A stamp is heard overhead.
Sordello is alone—face to face with his memory, with his conscience, and, as we presently find out, with the greatest temptation he has ever known. The moon is slowly rising; and just so the light of truth is overflowing his past life, and laying bare its every recess. He sees no fault in this past, except the want of a uniform purpose in which its various moods could have coalesced, the all-embracing sense of existence been translated into fact; but he unconsciously confesses its selfishness, in deciding that this purpose should have been outside him—a remote and uplifting, though sympathetic influence, such as the moon is to the sea. Smaller lives than his have attained a higher completeness, because they have worked for an ideal: because they have had their moon.
“Where then is his moon? What the love, the fear, the motive, in short, that could match the strength, could sway the full tide, of a nature like his?” He doubts its existence. And if, after all, he has been destined to be a law to himself, must he not in some sense apply this relative standard to the rest of life; and may not the outward motive be at all times the embodiment of an inner want or law, which only the stronger nature can realize as such? He has found his purpose. That purpose is the people. “But the people is himself. The desire to help it comes from within. Will he fulfil this the better for regarding its suffering part as an outward motive, as something alien to himself, and for which Self must be forsaken?” In plain words: would he not serve it as well by serving his own interests as by forsaking them?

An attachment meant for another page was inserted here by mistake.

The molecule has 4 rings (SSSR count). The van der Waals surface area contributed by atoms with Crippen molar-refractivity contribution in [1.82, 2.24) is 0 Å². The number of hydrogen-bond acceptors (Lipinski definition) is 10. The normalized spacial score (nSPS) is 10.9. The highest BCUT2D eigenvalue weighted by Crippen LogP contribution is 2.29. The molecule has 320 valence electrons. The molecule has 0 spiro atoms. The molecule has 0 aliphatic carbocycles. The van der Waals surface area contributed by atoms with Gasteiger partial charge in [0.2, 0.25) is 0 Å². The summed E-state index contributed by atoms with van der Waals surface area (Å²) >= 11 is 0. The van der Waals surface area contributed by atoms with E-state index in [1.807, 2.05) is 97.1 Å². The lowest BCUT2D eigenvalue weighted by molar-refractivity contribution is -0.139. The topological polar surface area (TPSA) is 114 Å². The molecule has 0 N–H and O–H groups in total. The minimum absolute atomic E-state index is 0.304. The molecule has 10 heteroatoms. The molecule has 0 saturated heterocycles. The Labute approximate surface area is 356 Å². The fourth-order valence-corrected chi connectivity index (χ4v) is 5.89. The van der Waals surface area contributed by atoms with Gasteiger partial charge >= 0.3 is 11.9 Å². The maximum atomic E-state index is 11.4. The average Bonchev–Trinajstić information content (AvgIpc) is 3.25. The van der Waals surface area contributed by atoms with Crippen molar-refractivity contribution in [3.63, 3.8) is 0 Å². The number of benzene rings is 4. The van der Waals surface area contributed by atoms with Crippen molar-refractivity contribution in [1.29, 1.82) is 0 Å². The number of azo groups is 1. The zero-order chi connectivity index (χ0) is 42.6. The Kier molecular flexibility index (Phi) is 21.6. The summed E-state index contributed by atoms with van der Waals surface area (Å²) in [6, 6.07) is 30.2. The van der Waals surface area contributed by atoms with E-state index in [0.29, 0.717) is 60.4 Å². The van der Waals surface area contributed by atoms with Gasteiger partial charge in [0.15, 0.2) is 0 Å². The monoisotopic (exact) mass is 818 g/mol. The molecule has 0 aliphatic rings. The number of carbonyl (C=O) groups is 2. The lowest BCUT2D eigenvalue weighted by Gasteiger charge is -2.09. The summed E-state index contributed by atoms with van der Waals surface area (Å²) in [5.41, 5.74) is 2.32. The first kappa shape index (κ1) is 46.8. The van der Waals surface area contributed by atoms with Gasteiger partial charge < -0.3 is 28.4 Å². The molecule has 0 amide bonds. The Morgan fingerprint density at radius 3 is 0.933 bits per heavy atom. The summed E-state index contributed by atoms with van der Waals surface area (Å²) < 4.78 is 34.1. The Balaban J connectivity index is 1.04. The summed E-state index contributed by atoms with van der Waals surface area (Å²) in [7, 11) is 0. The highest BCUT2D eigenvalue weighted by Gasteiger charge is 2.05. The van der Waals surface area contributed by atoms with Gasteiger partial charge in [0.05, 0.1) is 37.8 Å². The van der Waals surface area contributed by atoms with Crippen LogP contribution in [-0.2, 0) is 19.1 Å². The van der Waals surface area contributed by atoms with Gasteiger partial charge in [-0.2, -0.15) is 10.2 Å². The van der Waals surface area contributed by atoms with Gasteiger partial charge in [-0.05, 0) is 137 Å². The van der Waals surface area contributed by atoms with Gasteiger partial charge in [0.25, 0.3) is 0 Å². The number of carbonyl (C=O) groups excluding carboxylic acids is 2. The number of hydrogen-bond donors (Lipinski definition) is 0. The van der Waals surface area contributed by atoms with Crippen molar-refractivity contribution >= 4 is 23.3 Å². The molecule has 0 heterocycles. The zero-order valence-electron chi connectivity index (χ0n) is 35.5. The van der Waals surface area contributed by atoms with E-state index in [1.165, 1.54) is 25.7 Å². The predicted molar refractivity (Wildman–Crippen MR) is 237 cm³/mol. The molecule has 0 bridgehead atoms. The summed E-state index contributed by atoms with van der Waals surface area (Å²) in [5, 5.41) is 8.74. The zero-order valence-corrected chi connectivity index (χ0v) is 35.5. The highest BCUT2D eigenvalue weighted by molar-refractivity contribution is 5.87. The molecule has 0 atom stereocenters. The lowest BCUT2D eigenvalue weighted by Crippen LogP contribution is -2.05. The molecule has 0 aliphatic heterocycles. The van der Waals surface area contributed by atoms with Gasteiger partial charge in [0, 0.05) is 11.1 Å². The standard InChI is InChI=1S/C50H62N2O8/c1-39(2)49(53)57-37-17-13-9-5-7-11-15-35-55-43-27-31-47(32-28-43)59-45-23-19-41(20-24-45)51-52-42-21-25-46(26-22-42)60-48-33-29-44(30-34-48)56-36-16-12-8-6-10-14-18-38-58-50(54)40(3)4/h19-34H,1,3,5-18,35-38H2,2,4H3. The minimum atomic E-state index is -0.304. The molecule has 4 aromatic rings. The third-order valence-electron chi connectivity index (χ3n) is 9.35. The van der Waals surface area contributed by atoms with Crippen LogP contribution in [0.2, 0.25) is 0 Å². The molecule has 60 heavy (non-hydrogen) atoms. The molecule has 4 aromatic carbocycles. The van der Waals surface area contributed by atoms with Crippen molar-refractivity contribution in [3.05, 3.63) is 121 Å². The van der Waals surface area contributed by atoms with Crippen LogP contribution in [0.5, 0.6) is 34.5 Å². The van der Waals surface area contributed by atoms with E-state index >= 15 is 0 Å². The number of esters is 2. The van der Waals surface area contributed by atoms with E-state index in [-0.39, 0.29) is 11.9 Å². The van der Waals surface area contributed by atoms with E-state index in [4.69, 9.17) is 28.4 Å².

This sophistry is so patent that it startles even him; but it is only silenced to reassert itself in another form. “The Guelph rule would doubtless be the best. But what can he do to promote it? Attest his belief by refusing the Emperor’s badge? That would be something in the end. But meanwhile, how many sympathies to be broken, how many aversions defied, before the one ideal can be made to prevail. Is not the proceeding too arbitrary? Would it be justified by the result? The question is only one of ideas. If the men who supported each opposite cause were wholly good or bad, his course would be clear. But such divisions do not exist. All men are composite. All nature is a blending of good and evil, in which the one is often but a different form of the other. Evil is in fact indispensable; for it is not only the ground of sympathy, but the active principle of life. Joy means the triumph over obstruction. The suspended effort is death, so far as it goes. Obstruction and effort must begin again and again. The sphere grows larger. It can never be more complete (more satisfying to those who are imprisoned within it). The only gain of existence is to be extracted from its hindrances, by each individual and for himself.” The last plea for self-sacrifice is thus removed.